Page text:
Like all authors, I've hit a dip in the road. Well, more like a crator. I've taken on a task I think is too big for me, and will use this space to whine about it.
Rant Part 1: I'm trying to write a trilogy about the Persian Wars, but want it to be epic (all authors want their work to be epic, I know). This could be really great (OK, it's clearly based on GRRM and Robert Jordan style novels, and so is the writing so I guess I can't take much credit) but what I do like is that nobody has ever tried to do what they've done for Ancient Greece. That I know of.
Rant Part 2: There's sooo many interesting characters in Herodotus. I want to write about them. I love character-driven stories and think a lot of people would be interested in seeing things from the point of view of men like Themistocles, Leonidas, Artabanus, Pausanias, and women like Artemisia. I just feel so overwhelmed. These real-life people are so hard to capture, and I want to do them justice. I just feel like my writing is never good enough. Strike that, I'm liking a few of my unique twists on some of the characters: Dieneces is an anti-hero (as opposed to Steven Pressfield's Dieneces), and Leonidas is stoic and no-nonsense (he's actually based off a Final Fantasy X character named Auron), while Cimon is brisk and rather aloof. But Themistocles is especially difficult. In real-life he was quick-witted, ambitious, had a sharp sense of humor and was willing to gamble. I feel like it's hard to convey all of those things. Likewise I can't decide if Artemisia is young and fiery or older and more sharp-tounged. The latter makes sense but originally she and Demaratus were going to be hooked up (^_^). I'm confessing all this because I just can't make up my mind. Not a good thing.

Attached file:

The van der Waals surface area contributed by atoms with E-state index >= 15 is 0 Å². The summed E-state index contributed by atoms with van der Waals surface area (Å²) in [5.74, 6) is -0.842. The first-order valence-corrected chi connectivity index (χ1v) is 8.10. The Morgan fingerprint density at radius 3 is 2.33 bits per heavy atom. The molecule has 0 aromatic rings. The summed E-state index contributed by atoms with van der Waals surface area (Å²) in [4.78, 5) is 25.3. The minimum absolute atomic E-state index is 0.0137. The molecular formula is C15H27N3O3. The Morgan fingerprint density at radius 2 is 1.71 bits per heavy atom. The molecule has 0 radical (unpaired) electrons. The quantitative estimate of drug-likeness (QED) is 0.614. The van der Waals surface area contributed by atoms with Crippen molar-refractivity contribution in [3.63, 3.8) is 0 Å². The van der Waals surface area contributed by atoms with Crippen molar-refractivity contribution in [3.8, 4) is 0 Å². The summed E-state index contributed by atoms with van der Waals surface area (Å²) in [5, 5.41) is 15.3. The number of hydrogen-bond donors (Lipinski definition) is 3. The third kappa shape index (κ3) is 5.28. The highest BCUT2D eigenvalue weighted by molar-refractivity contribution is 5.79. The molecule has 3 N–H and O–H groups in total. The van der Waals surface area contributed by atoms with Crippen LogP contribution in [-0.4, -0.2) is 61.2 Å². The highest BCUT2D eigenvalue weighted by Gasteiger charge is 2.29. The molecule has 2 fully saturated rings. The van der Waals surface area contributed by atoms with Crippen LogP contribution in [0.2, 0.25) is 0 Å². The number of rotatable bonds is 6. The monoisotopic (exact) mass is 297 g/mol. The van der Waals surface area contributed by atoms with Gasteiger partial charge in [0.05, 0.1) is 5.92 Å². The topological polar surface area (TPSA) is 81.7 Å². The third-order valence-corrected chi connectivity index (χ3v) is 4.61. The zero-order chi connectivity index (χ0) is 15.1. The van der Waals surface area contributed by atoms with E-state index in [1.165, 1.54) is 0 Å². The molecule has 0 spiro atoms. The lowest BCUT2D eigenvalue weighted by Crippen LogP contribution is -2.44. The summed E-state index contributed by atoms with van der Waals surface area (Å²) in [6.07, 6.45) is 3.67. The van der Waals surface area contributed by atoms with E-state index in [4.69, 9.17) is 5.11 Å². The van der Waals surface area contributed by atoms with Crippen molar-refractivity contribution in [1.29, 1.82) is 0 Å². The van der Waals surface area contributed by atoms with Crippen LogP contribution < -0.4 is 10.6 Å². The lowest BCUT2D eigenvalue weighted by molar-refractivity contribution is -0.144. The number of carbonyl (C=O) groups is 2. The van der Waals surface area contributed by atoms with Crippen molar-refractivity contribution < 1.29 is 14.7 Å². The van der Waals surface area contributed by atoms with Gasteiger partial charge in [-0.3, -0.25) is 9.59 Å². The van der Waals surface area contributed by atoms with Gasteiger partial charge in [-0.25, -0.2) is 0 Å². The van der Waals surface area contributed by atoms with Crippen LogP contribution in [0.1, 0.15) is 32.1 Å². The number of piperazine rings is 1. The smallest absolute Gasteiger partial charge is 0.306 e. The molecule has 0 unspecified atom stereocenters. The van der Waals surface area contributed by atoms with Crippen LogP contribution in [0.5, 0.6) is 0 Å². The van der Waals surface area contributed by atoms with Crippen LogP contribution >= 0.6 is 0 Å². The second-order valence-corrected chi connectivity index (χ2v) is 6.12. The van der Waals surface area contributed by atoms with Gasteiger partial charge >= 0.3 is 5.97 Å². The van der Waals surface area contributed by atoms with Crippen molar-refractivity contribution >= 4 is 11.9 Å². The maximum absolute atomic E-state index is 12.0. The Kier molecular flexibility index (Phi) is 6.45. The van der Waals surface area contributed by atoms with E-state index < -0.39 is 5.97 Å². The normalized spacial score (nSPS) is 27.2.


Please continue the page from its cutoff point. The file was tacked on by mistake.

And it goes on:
Rant Part 3: Maybe it's the layout of the story: I could just make it one novel, but it could easily be three if I just knew how to pace it. The problem? I don't. And there's so much to cover, and I want to cover it all: how Themistocles managed to convince the assembly to go to war (am I starting too early? Should I have a prolouge where he's actually convincing them to build ships in the first place?), the meeting at Corinth, the ominous signs the Persians should not go to war (eclipse, etc), the oracle given to both Sparta and Athens, the meeting with Prince Gelon of Sicily, the Spartans going to see Xerxes and offer their lives as recompense for their murder of two messengers, Themistocles's stealing money to pay for rowers and stealing a cake from the shrine of Athena to convince the citizens to leave Athens...and this is all for the first book alone!
*sigh* I can do this. I know I can. What am I missing?